Videos showing an unidentified faculty member manhandling black graduates who were "strolling" — a celebratory dance traditional to black fraternities and sororities — prompted outrage and a heated debate about whether the usher was racially discriminating against them.
"Although students of multiple identities experienced this aggression during a milestone accomplishment for themselves, we urge everyone to acknowledge the added hostile environment created for black students who rightly showed excitement," the university's Black Student Union said in a statement on Monday.
The Black Student Union said the most aggression was shown towards Nafeesah Attah and Oliver Telusma, who were trying to perform moves significant to their black Greek organizations and which possessed "rich cultural significance in African symbolism."
"It’s a situation where time and time again the university has made black bodies feel unsafe," Telusma told the Gainesville Sun.
After the ceremony, University of Florida President W. Kent Fuchs apologized in each subsequent ceremony and said that he had personally reached out to the 22 students who were impacted.
The faculty member who served as the usher was put on paid administrative leave pending a review of "appropriate administrative steps," university spokesperson Margot Winick told BuzzFeed News on Tuesday. She did not identify him, citing university policy.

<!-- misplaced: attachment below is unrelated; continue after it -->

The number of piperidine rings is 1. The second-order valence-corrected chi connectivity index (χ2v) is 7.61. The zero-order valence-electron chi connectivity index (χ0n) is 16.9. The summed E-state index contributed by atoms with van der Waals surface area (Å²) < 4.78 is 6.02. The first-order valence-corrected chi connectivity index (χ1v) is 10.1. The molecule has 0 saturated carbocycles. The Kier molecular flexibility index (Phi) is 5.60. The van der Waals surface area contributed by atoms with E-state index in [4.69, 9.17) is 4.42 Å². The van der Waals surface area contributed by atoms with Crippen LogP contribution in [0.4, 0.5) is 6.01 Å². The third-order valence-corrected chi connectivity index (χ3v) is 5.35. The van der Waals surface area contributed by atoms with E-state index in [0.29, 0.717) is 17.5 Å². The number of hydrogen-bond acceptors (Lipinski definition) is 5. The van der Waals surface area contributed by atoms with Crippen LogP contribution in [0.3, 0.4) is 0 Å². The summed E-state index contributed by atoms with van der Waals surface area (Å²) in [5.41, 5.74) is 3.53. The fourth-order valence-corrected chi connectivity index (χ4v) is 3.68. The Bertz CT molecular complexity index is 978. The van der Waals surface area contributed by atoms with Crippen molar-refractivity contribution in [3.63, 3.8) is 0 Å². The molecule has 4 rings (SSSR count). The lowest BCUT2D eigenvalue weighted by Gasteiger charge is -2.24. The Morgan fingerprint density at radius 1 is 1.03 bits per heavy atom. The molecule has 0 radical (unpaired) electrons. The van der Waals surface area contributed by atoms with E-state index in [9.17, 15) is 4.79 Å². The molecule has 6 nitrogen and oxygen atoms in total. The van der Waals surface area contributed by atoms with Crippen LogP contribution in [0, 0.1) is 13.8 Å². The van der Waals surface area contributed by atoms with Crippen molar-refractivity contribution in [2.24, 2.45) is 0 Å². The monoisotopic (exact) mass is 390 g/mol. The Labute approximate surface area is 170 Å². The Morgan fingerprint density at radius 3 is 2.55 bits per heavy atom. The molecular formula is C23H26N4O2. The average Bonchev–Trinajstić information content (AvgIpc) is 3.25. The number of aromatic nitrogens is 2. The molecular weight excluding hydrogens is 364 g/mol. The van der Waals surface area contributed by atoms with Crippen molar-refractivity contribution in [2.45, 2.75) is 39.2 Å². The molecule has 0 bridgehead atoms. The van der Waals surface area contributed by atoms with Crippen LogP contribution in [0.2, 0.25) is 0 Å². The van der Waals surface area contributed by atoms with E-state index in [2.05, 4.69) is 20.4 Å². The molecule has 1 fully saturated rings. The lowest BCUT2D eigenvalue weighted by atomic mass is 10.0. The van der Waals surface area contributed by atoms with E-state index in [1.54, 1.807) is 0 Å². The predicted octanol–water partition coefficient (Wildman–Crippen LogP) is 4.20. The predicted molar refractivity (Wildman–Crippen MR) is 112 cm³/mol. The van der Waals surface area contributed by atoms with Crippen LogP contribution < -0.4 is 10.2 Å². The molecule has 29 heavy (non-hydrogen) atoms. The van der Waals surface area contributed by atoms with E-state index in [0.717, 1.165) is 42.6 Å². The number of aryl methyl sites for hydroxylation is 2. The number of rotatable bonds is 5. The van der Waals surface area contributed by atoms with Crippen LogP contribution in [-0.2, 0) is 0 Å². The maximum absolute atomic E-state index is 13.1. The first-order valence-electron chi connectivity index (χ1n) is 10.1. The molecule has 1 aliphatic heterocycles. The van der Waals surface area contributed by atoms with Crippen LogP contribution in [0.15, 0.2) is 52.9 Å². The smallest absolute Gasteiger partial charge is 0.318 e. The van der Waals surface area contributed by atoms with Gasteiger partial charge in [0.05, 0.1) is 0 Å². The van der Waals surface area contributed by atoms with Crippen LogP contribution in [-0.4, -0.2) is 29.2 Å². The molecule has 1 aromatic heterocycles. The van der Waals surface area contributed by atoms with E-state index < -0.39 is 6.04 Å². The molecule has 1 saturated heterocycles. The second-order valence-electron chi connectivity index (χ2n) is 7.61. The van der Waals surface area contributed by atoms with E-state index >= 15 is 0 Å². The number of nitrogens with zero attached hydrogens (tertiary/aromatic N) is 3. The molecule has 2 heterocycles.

In a campus message Tuesday night, the university acknowledged that the marshal's actions "disproportionately affected students of color and are not in line with UF’s stated institutional values."
"The University of Florida and I failed to provide an appropriate event for all of our students so that they could be celebrated and that they could celebrate their graduations," Fuchs said in the message.
He also apologized that he and other administration officials who were seen sitting onstage during the commencement ceremony did not stop students from being rushed across the stage and from being "physically constrained and pulled."
Fuchs announced the formation of a task force that would provide suggestions on how to "re-conceptualize commencement for students." The university said it was in the final stages of searching for its first chief diversity officer who would serve on the task force along with the senior director of multicultural and diversity affairs.
“All of our students, through their hard work and dedication, have earned their moment to be celebrated," Fuchs said. "This incident is an opportunity to reaffirm our institutional commitment to improving campus climate, while recognizing that we have work to do.”